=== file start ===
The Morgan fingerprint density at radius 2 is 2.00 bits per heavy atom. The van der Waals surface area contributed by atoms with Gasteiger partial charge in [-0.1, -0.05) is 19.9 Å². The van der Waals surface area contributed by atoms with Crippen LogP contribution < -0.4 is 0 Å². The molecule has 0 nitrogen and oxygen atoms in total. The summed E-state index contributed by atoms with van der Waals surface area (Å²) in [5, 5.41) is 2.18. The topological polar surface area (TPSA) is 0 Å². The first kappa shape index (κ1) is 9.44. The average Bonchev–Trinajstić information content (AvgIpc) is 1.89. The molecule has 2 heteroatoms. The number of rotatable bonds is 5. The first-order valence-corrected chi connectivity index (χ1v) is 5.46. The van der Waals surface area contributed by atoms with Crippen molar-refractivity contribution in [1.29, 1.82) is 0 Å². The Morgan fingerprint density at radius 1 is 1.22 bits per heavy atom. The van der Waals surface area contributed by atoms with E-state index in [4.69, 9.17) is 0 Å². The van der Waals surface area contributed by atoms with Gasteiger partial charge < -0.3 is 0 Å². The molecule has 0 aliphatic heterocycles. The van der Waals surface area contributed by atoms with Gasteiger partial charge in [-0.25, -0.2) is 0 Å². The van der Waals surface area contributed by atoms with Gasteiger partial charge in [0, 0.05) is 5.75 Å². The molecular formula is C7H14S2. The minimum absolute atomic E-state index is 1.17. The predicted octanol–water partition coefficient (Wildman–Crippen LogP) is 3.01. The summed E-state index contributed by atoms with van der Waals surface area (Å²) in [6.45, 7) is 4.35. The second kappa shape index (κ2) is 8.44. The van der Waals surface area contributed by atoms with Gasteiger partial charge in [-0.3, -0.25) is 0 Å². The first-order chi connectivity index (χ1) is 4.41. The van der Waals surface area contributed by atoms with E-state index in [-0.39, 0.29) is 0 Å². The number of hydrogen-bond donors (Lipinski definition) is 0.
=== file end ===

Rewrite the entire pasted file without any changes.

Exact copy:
The Morgan fingerprint density at radius 2 is 2.00 bits per heavy atom. The van der Waals surface area contributed by atoms with Gasteiger partial charge in [-0.1, -0.05) is 19.9 Å². The van der Waals surface area contributed by atoms with Crippen LogP contribution < -0.4 is 0 Å². The molecule has 0 nitrogen and oxygen atoms in total. The summed E-state index contributed by atoms with van der Waals surface area (Å²) in [5, 5.41) is 2.18. The topological polar surface area (TPSA) is 0 Å². The first kappa shape index (κ1) is 9.44. The average Bonchev–Trinajstić information content (AvgIpc) is 1.89. The molecule has 2 heteroatoms. The number of rotatable bonds is 5. The first-order valence-corrected chi connectivity index (χ1v) is 5.46. The van der Waals surface area contributed by atoms with Crippen molar-refractivity contribution in [1.29, 1.82) is 0 Å². The Morgan fingerprint density at radius 1 is 1.22 bits per heavy atom. The van der Waals surface area contributed by atoms with E-state index in [4.69, 9.17) is 0 Å². The van der Waals surface area contributed by atoms with Gasteiger partial charge < -0.3 is 0 Å². The molecule has 0 aliphatic heterocycles. The van der Waals surface area contributed by atoms with Gasteiger partial charge in [-0.25, -0.2) is 0 Å². The van der Waals surface area contributed by atoms with Gasteiger partial charge in [0, 0.05) is 5.75 Å². The molecular formula is C7H14S2. The minimum absolute atomic E-state index is 1.17. The predicted octanol–water partition coefficient (Wildman–Crippen LogP) is 3.01. The summed E-state index contributed by atoms with van der Waals surface area (Å²) in [6.45, 7) is 4.35. The second kappa shape index (κ2) is 8.44. The van der Waals surface area contributed by atoms with Gasteiger partial charge in [-0.3, -0.25) is 0 Å². The first-order chi connectivity index (χ1) is 4.41. The van der Waals surface area contributed by atoms with E-state index in [-0.39, 0.29) is 0 Å². The number of hydrogen-bond donors (Lipinski definition) is 0.